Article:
The monster feels surprisingly tactile. Unlike most directors, J. A. Bayona (The Orphanage) chose to use a significant amount of practical effects including animatronics to bring the monster to life. The sound design furthers this representation. Each step of the monster comes with the heavy creaking and groaning of normally static wood being contorted against its nature. The result is a ferocious beast that moves with a heft rarely found in computer generated imagery. Neeson’s voice is the perfect fit for the monster. His normally raspy tones are boosted with base that booms with ancient power. Despite the monster’s strength, size, and appearance, Neeson underscores his dialogue with a subtle kindness, like a parent nudging their child in the right direction. His voice acting and the stunning effects create the imposing presence needed to make the otherworldly monster feel natural.

The monster moves with an incredible physicality.

Punctuating the real life events are animated sequences. The monster’s stories are realized through vivid watercolor-like images that illustrate narratives beyond the typical fairy tale. The screenplay, also written by the book’s author Patrick Ness, uses these stories to emphasize the complexity of life. As the monster says, “There is not always a good guy. Nor is there always a bad one. Most people are somewhere in between.” Ness chooses to explore the messiness of life and the inherent contradictions in the way most people behave. His parables reinforce the difficulty of Conor’s situation and hint at the truth behind his feelings.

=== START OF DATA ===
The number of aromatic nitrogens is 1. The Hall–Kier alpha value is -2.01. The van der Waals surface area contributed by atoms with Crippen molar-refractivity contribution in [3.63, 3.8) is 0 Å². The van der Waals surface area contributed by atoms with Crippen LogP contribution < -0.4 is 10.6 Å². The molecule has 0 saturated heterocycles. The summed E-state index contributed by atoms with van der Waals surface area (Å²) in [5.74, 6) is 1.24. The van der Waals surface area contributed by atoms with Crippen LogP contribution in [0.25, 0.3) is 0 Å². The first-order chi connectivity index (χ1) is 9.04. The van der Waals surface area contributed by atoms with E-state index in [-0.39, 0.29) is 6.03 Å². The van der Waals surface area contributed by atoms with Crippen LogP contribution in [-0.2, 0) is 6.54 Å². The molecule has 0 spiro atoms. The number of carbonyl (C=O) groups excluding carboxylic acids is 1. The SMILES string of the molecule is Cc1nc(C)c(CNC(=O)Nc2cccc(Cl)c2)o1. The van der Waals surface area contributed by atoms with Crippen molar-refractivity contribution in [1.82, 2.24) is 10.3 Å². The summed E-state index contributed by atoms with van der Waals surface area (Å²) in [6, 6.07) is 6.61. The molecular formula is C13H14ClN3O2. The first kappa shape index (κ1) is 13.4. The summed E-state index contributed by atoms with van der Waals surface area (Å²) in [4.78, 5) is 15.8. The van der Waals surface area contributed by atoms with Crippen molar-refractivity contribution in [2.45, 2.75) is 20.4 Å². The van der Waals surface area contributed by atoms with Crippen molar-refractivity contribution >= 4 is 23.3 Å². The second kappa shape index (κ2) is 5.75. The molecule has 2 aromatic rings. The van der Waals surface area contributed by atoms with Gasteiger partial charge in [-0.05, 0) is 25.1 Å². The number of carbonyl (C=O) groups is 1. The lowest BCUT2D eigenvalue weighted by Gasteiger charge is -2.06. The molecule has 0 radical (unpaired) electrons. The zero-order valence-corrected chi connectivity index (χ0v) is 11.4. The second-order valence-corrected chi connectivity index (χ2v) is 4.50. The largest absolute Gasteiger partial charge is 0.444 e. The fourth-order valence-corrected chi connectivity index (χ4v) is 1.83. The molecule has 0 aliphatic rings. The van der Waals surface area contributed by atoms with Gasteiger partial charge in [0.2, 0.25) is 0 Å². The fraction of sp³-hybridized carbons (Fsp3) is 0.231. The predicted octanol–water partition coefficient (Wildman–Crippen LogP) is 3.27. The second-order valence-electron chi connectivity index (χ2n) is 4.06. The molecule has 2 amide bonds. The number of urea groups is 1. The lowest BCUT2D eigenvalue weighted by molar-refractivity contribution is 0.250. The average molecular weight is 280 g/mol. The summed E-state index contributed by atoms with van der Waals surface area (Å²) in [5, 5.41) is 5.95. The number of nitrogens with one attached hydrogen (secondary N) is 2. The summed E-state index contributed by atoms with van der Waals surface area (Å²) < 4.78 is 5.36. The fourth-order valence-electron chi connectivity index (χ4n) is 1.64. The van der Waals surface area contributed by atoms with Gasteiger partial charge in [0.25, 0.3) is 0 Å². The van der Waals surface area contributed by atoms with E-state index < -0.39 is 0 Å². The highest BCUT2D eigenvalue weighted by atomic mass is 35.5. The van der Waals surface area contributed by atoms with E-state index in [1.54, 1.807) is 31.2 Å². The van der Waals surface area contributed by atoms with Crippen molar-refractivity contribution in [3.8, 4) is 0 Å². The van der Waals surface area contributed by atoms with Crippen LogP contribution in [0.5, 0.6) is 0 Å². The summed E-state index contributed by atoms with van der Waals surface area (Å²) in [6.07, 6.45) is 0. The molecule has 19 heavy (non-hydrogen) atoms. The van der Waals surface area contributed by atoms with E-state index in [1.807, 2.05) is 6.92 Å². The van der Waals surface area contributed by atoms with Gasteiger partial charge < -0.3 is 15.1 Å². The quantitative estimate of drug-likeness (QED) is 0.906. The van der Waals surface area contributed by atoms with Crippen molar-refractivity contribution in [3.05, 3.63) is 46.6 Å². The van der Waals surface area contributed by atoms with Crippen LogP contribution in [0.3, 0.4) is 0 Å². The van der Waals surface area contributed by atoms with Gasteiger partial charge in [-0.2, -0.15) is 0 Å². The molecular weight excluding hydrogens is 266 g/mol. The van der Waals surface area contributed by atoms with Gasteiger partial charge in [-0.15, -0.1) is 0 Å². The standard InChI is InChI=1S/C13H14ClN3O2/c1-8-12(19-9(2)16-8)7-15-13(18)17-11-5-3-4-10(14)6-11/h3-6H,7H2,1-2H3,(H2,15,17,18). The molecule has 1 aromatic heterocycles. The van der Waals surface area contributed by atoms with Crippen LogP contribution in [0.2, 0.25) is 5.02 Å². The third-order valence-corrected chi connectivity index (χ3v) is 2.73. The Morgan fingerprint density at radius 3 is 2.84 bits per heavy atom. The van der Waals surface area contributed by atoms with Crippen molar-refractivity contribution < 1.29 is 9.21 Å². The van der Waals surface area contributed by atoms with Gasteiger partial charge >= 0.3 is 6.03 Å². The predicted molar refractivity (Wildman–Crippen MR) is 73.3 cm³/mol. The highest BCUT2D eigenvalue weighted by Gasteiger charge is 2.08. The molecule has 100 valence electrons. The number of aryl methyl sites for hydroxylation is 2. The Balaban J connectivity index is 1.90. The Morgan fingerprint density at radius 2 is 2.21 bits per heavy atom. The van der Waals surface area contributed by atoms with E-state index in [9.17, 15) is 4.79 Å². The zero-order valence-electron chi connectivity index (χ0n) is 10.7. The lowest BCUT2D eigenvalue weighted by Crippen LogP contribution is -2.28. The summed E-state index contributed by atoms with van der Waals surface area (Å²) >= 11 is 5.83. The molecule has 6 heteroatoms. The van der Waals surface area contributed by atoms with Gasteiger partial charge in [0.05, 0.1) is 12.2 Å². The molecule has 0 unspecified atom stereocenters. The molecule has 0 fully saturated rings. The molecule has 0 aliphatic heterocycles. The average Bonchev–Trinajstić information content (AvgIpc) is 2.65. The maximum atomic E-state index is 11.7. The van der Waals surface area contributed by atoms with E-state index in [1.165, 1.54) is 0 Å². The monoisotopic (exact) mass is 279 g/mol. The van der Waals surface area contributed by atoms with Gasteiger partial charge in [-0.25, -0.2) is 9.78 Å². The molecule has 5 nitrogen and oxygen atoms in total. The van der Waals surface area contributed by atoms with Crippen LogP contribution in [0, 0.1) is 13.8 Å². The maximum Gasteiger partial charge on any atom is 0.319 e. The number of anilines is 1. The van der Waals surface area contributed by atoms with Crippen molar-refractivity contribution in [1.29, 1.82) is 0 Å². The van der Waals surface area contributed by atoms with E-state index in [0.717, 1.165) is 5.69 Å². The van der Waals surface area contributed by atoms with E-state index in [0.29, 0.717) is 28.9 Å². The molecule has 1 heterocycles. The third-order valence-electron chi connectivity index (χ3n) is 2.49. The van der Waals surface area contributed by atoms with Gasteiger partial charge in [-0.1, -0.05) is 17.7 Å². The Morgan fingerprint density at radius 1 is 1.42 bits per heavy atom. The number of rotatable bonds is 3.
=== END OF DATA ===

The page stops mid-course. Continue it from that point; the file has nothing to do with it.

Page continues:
Few films are able to capture grief without being manipulative. The sight of someone suffering is enough to produce an emotional response, but what separates great films is understanding the nuances of the pain. Bayona goes far past the obvious. As Conor watches him mom deteriorate, his worst fears are never far from his mind. MacDougall’s body language and sunken eyes show his weariness and pent up frustration. He has seen her suffer for months and has had to endure the constant pity of others without being able to do anything to help her. The decision to focus on the boy’s struggle rather than images of his mother failing health may slow the movie’s pace early on, but it makes for a much more emotionally complex and effective angle. The film is able to delve into the psyche of someone caring for a cancer patient and explore the repressed feelings that cloud their mind. Conor’s fear, his anger, and, most of all, his guilt are heartbreakingly human.

4/5 stars.

Hell or High Water (2016)